Recreational property prices "surge" - report

Prices of recreational properties surged during in June 2018 from the same month a year before, according to latest data from RE/MAX INTEGRA. The median house price for the said properties (which include waterfront, non-waterfront, water access and ski-in properties) increased by an annualised 13% last month.

"Compared to 2017, when only 55 per cent of regions surveyed had retirees driving the market, this year's 91 per cent are having a much bigger impact," said Christopher Alexander, executive vice president and regional director, RE/MAX INTEGRA Ontario-Atlantic Canada Region.

"Combined with the fact that Canada's senior population is the largest it has ever been, and many of these retirees are using recreational properties as retirement properties, pricing has increased across the majority of markets,” he added.

In particular, British Columbia saw an increase of 19%, with the median price more than doubling in areas like Tofino. The firm said the increase was propelled by a lack of inventory. Meanwhile, Sun Peaks, one of Canada's largest ski areas, saw an increase of 34%, due to its available services and schooling attracting retirees as well as families.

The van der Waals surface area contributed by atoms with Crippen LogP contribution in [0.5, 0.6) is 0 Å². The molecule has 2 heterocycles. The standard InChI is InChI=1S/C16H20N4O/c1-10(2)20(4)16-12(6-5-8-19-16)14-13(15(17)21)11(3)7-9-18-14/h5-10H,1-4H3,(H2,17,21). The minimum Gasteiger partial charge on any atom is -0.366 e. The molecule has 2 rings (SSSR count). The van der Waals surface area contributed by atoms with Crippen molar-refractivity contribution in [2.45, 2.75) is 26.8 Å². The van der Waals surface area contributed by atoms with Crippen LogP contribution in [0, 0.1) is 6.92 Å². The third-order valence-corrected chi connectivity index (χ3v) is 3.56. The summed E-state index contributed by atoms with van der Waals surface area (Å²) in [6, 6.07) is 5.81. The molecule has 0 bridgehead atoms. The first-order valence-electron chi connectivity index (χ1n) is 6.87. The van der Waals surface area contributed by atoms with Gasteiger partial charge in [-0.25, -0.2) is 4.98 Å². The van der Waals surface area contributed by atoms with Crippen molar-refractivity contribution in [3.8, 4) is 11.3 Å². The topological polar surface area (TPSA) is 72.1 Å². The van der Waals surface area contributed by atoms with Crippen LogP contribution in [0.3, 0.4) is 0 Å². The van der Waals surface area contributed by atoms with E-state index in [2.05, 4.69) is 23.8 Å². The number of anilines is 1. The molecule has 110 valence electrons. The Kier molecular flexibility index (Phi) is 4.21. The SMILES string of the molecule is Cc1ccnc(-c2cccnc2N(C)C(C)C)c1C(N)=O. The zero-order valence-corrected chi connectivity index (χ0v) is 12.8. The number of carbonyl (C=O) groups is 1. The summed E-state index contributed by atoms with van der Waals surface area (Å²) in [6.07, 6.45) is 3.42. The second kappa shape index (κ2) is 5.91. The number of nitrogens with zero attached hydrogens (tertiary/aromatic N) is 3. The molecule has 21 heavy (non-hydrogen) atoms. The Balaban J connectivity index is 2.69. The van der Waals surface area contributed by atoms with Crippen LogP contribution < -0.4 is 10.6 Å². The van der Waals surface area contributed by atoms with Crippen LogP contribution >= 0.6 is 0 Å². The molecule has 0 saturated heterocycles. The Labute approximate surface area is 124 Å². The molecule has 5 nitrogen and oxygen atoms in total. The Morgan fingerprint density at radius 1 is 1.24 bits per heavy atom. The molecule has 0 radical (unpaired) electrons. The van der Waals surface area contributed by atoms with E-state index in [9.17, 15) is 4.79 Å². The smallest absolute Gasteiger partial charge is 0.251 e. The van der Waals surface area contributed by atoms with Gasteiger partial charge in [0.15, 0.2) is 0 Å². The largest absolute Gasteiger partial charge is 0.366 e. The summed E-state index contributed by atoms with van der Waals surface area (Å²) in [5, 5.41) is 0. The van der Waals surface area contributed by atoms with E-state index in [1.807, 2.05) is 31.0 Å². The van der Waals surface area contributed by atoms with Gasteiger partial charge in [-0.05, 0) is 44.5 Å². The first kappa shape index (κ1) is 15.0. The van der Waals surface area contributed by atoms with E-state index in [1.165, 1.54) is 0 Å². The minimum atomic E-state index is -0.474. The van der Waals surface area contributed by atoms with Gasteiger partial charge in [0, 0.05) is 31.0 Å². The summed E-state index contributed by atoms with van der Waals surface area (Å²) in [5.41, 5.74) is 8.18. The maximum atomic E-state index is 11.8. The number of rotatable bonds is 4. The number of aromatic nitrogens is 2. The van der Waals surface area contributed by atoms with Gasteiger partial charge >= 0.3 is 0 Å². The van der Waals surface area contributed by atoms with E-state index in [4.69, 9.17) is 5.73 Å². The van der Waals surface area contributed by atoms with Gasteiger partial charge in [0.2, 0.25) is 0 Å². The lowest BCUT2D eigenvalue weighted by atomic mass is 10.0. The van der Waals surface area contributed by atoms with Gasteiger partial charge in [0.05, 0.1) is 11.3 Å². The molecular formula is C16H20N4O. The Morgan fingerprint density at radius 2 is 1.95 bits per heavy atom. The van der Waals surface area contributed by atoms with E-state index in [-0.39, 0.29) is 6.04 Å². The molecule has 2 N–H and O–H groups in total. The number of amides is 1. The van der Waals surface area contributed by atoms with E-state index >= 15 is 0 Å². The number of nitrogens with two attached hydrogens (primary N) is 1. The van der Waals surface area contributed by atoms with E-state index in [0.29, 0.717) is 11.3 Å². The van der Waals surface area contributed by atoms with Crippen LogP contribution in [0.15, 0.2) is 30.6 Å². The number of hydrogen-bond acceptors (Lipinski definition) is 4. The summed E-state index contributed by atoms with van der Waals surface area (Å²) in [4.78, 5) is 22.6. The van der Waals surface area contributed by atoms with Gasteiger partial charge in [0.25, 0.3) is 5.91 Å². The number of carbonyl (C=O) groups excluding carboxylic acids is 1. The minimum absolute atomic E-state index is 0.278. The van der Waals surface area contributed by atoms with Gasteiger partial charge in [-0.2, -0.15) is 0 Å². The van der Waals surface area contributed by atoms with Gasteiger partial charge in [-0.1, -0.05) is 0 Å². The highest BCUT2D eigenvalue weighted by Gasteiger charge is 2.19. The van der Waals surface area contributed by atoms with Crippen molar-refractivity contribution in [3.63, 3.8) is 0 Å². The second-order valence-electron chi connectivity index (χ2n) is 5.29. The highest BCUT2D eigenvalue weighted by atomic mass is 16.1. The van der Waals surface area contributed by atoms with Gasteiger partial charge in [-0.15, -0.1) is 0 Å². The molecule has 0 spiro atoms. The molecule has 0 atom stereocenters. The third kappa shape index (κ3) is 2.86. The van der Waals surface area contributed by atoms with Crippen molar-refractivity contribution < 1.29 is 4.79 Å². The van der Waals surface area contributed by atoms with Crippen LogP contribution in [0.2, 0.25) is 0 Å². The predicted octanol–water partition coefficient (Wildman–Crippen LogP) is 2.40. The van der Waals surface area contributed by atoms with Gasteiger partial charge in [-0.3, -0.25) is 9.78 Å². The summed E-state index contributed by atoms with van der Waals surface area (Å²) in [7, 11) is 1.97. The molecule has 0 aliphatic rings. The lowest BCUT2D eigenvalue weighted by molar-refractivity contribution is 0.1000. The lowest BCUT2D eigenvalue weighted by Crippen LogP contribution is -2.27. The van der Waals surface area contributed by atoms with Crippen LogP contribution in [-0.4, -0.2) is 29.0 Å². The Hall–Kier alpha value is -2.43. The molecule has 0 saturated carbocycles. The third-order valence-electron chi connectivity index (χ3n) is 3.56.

However, the median price increase was not across the board as the Prairies saw a 4% lower figure from a year before. Changes in mortgage rules and an economic slowdown are factors that contributed to the decrease, the firm said.

"The economic slowdown in the Prairies, combined with stricter mortgage qualifications, has affected demand in its recreational market," said Elton Ash, regional executive vice president, RE/MAX of Western Canada. "On the other hand, B.C.'s economy is the fastest growing in the country and its status as a destination market has contributed to the strong growth of its recreational market."

Ontario saw an overall price increase of 15%, with the median price in areas like Haliburton's waterfront properties almost doubling. Atlantic Canada saw a very modest median price increase of 0.13% amid slow economic growth. “Those still recovering from the 2017 market downturn in places like Newfoundland and Labrador are delaying purchases of recreational properties at the moment,” said Alexander.


Related stories:
Non-Toronto markets in Ontario see accelerated home price growth
Calgary is still one of Canada’s most desirable affordability hubs


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